Item Details

Race-Based Therapeutics [videorecording]

[presented by] the University of Virginia Medical School
Format
Video; DVD; Online
Summary
Ruth Gaare Bernheim, J.D., M.P.H. (Associate Professor of Public Health Sciences; Director, Division of Public Health Policy and Practice, Department of Public Health Sciences and Associate Director, Institute for Practical Ethics, University of Virginia) introduced the new masters program in public health at the University of Virginia and the first speaker. M. Gregg Bloche, J.D., M.D. (Professor of Law, Georgetown University School of Law and Visiting Professor of Law, UCLA) described a frame work for describing medical advances with technological change driven by basic and clinical reseach along with economic factors and the marketing of health and health care in terms of race. Dr. Bloche illustrated this framework with the FDA approved BiDil used to treat heart failure in self-identified black patients and Pfizer's Torcetrapib used to combat heart disease by raising HDL. Other topics concerning intellectual property, "funding orphan research," and "ethical norms for academic medicine" were discussed. M. Norman Oliver, M.D. (Associate Professor of Family Medicine, Public Health Sciences, and Anthropology; Associate Dean for Diversity, and Director, Center on Health Disparities, University of Virginia School of Medicine) presented a "prohibitive" view of using skin color for targeting therapeutic research and health care and proposed the use of geographical or ancestral variation as a means of targeting a group of people for research and health care.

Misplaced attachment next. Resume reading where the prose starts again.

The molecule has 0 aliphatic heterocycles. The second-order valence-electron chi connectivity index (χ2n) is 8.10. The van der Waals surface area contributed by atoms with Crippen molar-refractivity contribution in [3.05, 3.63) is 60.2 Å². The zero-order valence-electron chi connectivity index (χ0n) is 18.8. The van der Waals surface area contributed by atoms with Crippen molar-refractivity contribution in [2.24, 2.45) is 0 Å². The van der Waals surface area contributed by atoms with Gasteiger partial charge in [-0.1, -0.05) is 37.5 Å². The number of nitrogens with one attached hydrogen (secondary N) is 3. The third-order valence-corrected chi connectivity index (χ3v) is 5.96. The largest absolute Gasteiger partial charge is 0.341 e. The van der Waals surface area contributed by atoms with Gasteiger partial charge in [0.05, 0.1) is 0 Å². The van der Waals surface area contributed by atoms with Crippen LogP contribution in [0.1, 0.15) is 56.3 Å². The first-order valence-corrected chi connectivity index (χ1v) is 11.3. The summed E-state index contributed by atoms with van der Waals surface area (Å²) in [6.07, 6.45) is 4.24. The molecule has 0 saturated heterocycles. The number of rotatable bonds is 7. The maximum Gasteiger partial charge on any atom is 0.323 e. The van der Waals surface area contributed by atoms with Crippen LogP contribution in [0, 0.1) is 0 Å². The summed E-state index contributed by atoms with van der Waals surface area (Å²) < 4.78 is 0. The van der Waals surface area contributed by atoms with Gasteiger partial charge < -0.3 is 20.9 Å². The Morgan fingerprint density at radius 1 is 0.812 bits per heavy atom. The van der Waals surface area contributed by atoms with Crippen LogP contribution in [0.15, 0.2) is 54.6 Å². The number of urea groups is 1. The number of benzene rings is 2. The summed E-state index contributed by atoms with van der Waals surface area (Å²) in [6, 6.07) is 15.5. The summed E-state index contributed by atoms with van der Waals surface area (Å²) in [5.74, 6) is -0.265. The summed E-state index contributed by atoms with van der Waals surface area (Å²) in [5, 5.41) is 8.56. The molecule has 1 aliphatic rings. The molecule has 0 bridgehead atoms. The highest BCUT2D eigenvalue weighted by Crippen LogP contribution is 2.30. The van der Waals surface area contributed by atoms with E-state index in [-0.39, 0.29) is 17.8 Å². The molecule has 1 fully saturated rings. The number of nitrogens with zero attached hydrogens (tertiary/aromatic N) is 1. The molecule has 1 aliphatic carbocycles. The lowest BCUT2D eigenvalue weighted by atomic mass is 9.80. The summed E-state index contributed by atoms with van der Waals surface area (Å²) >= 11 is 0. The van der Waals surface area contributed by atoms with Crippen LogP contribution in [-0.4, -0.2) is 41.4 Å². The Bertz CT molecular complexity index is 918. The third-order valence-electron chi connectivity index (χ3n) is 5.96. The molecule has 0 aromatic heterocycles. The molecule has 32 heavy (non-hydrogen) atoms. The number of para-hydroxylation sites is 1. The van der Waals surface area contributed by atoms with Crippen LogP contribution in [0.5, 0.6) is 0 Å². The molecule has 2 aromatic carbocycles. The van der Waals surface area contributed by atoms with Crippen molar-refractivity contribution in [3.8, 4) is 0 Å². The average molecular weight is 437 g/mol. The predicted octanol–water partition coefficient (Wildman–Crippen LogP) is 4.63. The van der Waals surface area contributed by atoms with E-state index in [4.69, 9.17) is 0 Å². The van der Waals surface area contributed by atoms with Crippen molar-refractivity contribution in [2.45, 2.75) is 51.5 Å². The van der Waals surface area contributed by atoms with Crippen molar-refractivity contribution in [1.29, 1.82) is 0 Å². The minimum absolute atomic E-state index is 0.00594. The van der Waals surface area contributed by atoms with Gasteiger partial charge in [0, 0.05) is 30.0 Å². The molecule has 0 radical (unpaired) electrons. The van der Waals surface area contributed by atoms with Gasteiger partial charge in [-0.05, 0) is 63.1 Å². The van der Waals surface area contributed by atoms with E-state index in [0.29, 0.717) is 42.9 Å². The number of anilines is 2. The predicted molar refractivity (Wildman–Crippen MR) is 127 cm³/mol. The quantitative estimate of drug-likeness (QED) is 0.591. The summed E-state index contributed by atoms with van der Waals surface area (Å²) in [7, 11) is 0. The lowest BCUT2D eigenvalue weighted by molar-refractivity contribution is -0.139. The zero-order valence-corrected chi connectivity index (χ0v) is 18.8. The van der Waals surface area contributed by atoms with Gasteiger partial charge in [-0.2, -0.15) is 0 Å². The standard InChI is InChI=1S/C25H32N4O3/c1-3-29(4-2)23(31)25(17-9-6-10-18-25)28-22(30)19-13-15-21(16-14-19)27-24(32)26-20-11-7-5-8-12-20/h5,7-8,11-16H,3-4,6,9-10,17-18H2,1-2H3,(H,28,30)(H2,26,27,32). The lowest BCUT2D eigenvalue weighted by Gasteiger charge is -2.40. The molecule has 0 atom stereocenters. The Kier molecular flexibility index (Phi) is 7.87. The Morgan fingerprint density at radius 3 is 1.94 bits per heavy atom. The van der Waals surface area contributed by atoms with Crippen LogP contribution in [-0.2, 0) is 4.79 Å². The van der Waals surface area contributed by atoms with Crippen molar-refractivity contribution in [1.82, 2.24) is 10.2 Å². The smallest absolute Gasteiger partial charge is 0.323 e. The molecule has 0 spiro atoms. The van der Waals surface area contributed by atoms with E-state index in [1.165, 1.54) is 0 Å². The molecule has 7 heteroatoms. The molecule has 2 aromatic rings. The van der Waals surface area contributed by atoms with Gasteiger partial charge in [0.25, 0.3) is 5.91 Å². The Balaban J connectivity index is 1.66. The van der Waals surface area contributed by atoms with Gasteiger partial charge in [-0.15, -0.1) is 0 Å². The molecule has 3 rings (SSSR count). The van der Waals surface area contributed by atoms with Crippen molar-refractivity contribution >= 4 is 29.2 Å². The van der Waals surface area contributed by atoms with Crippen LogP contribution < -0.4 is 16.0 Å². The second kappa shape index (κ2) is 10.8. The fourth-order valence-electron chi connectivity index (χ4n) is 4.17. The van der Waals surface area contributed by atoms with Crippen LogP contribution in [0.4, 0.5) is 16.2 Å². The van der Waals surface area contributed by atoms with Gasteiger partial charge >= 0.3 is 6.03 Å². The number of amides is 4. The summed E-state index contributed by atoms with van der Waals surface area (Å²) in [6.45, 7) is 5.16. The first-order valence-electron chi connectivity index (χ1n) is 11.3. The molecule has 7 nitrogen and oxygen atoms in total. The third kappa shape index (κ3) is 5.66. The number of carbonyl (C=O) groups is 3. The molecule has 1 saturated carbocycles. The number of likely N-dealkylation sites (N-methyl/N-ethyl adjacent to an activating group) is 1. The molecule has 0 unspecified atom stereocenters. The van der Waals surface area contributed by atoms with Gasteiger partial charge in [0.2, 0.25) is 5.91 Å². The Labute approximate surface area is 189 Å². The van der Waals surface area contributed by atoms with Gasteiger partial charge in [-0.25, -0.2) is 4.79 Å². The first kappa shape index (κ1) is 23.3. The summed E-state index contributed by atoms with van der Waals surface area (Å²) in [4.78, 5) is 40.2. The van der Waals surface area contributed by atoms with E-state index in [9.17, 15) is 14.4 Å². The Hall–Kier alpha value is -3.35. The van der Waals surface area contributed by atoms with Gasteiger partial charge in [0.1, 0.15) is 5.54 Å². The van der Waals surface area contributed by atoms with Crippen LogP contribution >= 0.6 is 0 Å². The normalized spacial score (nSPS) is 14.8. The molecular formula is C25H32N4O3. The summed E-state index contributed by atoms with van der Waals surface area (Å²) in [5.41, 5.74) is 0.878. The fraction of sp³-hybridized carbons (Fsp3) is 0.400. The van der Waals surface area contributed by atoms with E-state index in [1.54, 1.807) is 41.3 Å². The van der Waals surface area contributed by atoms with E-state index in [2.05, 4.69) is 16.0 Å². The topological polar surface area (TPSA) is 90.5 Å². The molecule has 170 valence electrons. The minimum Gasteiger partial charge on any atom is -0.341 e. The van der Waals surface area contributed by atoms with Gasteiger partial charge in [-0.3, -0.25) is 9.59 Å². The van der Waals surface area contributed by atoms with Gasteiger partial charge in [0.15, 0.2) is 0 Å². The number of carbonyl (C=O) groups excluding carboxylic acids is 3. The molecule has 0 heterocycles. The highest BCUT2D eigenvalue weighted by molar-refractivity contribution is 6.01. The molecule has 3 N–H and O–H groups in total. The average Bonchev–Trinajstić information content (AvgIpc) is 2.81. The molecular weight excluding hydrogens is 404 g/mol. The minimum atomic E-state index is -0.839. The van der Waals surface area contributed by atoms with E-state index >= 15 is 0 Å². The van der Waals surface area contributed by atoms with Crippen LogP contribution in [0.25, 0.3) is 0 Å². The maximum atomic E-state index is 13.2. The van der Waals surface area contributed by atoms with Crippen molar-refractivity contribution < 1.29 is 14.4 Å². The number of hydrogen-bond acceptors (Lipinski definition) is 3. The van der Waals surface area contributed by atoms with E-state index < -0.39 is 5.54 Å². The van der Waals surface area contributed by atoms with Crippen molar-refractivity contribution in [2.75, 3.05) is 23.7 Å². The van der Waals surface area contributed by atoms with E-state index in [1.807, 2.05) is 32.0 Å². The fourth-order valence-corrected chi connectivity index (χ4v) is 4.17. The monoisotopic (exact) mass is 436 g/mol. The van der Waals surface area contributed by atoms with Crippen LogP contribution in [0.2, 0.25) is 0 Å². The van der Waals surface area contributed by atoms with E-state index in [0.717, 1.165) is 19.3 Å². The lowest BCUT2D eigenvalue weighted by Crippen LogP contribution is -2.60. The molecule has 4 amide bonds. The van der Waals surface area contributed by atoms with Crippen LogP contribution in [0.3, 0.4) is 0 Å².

Performers
Panelists: Ruth Gaare Bernheim, M. Gregg Bloche, M. Norman Oliver; Moderator, Marcia Day Childress
Release Date
2007
Run Time
60 min.
Language
English
Notes
  • "Co-presented with the Department of Public Health Sciences, the Institute for Practical Ethics and the Center on Health Disparities, UVA." -- from program flyer
  • Learning Objectives: 1. Appreciate new developments in medical therapeutics based on biologic variations in human subpopulations -- 2. Consider the benefits and risks of thinking about disease and treatment using racial categories.
  • The Medical Center Hour is produced by The Center for Humanism in Medicine, University of Virginia School of Medicine. The Medical Center Hour's website is: http://www.healthsystem.virginia.edu/internet/him/mch.cfm.
  • "Medicine & Society in Conversation."
Series
Medical Center Hour
Series Statement
Medical center hour ; 1/24/07
Published
Charlottesville, Va. : The University, [Clinical Engineering, Media Production Services], c2007.
Related Resources
ACCESS TO GENERAL INFORMATION AND UPCOMING SCHEDULE ONLY
Description
1 videodisc (60 min.) sd., col. ; 4 3/4 in. + script.
DVD.
Technical Details
  • Access in Virgo Classic

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    a| The Medical Center Hour is produced by The Center for Humanism in Medicine, University of Virginia School of Medicine. The Medical Center Hour's website is: http://www.healthsystem.virginia.edu/internet/him/mch.cfm.
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    a| Also available via webcast, download, or podcast as viewed 3/27/2007.
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